|Table 1: Respondents knowledge about adverse drug reaction reporting (n=192)|
Click here to view
|Table 2: Awareness about adverse drug reaction reporting practices (n=192)|
Click here to view
|Table 3: Respondents' attitude regarding adverse drug reaction reporting (n=192)|
Click here to view
|Table 4: Respondents' awareness about what should be applicable to adverse drug reaction reporting (n=192)|
Click here to view
| Discussion|| |
Reporting of ADRs is a vital component of PV and is fundamental to the safety surveillance of marketed medicinal products. Spontaneous ADR reporting plays a crucial role in the PV program. Many studies have evaluated the knowledge of health-care professionals about PV. However, reporting the same exclusively in undergraduates before and after an educational intervention was reported in very few studies. This study was conducted on undergraduate students with aim to assess their KAP about PV. Medical students get exposed to the concept of PV in the 2nd year of their curriculum, but this is limited.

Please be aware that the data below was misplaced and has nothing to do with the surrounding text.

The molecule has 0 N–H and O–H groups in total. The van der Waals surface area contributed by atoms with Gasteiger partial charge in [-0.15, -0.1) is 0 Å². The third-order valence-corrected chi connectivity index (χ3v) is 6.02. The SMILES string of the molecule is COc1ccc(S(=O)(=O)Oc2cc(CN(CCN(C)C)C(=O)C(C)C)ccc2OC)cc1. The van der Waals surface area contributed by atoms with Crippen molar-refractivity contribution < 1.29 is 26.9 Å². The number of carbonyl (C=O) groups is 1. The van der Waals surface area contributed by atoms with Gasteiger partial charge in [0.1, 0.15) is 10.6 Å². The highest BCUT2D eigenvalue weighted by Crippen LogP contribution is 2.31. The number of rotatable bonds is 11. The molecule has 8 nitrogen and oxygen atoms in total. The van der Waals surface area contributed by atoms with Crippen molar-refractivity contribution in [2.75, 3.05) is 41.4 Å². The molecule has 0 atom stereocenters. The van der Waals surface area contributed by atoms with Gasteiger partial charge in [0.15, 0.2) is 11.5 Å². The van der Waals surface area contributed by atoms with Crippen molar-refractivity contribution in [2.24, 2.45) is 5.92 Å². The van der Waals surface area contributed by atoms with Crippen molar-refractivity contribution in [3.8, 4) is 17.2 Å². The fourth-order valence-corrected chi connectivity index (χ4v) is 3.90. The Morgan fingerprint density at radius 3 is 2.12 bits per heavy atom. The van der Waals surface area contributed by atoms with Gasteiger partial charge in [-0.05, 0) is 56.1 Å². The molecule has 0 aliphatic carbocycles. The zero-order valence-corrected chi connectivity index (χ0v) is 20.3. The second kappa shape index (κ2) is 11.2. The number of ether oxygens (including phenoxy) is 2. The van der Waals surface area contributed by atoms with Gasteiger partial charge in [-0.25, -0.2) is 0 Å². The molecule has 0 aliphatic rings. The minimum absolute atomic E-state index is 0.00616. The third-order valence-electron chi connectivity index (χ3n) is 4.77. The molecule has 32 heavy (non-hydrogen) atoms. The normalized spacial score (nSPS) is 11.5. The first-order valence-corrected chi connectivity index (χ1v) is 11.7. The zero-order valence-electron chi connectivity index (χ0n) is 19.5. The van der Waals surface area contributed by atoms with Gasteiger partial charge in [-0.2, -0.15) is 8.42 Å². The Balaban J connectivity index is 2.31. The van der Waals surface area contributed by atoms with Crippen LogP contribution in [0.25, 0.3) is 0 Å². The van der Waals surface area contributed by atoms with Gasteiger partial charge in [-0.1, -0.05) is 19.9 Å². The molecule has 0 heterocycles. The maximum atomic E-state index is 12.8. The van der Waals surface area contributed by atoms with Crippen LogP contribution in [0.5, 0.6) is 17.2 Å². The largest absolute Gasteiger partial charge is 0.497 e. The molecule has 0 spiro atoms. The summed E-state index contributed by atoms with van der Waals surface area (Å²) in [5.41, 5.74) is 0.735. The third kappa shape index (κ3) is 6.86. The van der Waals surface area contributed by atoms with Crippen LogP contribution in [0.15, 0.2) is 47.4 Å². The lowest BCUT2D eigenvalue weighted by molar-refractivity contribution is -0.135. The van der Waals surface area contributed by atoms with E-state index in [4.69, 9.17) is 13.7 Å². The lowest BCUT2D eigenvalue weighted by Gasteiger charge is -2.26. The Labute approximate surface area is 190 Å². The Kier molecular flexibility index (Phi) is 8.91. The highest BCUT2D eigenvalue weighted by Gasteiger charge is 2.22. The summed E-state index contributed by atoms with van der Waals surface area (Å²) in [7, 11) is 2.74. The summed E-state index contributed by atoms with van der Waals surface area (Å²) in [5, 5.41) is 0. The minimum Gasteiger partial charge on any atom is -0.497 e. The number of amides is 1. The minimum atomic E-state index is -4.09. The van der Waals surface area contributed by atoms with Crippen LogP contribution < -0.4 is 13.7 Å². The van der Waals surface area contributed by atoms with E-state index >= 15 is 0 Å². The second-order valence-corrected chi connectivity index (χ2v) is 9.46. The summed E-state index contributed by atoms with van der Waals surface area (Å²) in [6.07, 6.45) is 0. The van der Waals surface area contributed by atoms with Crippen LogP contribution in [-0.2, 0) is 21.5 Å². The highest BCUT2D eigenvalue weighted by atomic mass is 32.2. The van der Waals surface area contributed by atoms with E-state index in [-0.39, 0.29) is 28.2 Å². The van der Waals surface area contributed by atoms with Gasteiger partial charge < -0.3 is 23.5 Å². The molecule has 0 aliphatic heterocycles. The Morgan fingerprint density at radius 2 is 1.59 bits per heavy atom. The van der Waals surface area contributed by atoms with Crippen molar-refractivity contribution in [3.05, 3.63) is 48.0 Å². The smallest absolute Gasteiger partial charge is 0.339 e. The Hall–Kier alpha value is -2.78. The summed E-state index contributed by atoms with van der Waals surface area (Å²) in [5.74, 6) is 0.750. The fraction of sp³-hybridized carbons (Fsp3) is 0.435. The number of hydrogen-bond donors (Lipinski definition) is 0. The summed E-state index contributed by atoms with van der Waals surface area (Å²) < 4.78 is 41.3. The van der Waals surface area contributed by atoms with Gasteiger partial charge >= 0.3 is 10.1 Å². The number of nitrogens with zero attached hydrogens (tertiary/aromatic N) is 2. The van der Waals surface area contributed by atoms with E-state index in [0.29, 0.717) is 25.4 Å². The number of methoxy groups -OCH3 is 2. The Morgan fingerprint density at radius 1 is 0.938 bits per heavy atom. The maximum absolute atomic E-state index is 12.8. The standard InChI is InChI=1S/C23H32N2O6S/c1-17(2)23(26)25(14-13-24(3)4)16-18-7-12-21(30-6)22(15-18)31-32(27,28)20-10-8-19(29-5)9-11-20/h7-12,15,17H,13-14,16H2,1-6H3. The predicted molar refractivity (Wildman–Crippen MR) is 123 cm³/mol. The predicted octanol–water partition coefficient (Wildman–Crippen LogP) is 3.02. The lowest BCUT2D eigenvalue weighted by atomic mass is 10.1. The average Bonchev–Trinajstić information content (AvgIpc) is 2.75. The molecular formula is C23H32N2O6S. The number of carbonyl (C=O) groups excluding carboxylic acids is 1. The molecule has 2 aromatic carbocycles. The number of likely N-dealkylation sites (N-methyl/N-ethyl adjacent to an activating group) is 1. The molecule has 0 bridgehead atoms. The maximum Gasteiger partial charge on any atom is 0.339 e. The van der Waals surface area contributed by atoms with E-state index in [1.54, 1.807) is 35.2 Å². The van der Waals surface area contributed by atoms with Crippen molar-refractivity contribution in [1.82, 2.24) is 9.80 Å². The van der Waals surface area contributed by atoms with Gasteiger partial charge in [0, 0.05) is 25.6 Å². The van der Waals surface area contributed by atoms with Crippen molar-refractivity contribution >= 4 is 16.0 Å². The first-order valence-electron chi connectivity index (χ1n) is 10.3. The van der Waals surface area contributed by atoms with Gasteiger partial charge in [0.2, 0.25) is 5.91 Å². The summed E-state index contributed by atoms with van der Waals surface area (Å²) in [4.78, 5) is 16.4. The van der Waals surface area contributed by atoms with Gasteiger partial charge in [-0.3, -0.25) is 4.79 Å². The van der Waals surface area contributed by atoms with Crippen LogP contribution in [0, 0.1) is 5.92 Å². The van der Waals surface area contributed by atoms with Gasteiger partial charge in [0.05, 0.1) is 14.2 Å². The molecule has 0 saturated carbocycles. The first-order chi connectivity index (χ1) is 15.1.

In this study, almost all of the students had knowledge about the meaning of ADR before intervention. However, they were not aware of location of PV center in India. In a study by Meher et al., similar finding was reported regarding the 2nd-year students knowledge about location of PV center in India. Although the fact that medical professionals like doctors and dentists can report an ADR is well known, the awareness that even nurses (16.14%), pharmacists (50.52.%) can do so was very less in this study before educational intervention. However after the lecture, there was a significant improvement in percentage regarding knowledge about who can report ADR (P< 0.0001). Awareness regarding who can report an ADR is important as involvement of paramedical staff in spontaneous reporting of ADRs is essential and will help in improving the reporting rates, since they are in close contact with the patients for longer duration, than the doctors. Similar findings were reported in some studies., In one study by Harish G. Bagewadi, there was a significant improvement regarding awareness about healthcare professionals reporting ADR after educational intervention. Preintervention, majority of the respondents were of the opinion that ADR reporting has to be done only for allopathic medicines which is similar to the findings reported by Gupta and Udupa. This concept of the respondents changed after the educational intervention. It is necessary to create awareness among health-care professionals that ADR with drugs from any systems of healthcare should be reported because many patients are in the habit of taking medicines from different systems of healthcare such as Ayurvedic, Homeopathy, and Unani, and none of the medicines is free from ADRs. Majority of respondents were of the opinion that ADRs should be reported for new drugs. This widely prevalent misconception needs to be addressed and measures taken to rectify the same. PV is particularly concerned with ADRs, which are drug responses that are noxious and unintended, and which occur at doses normally used for the prophylaxis, diagnosis or therapy of disease, or for the modification of physiological function. Hence, ADR is to be reported for all drugs. Another study in resident doctors' has reported that 93% of the doctors' were more inclined to report an ADR if it is with a new drug.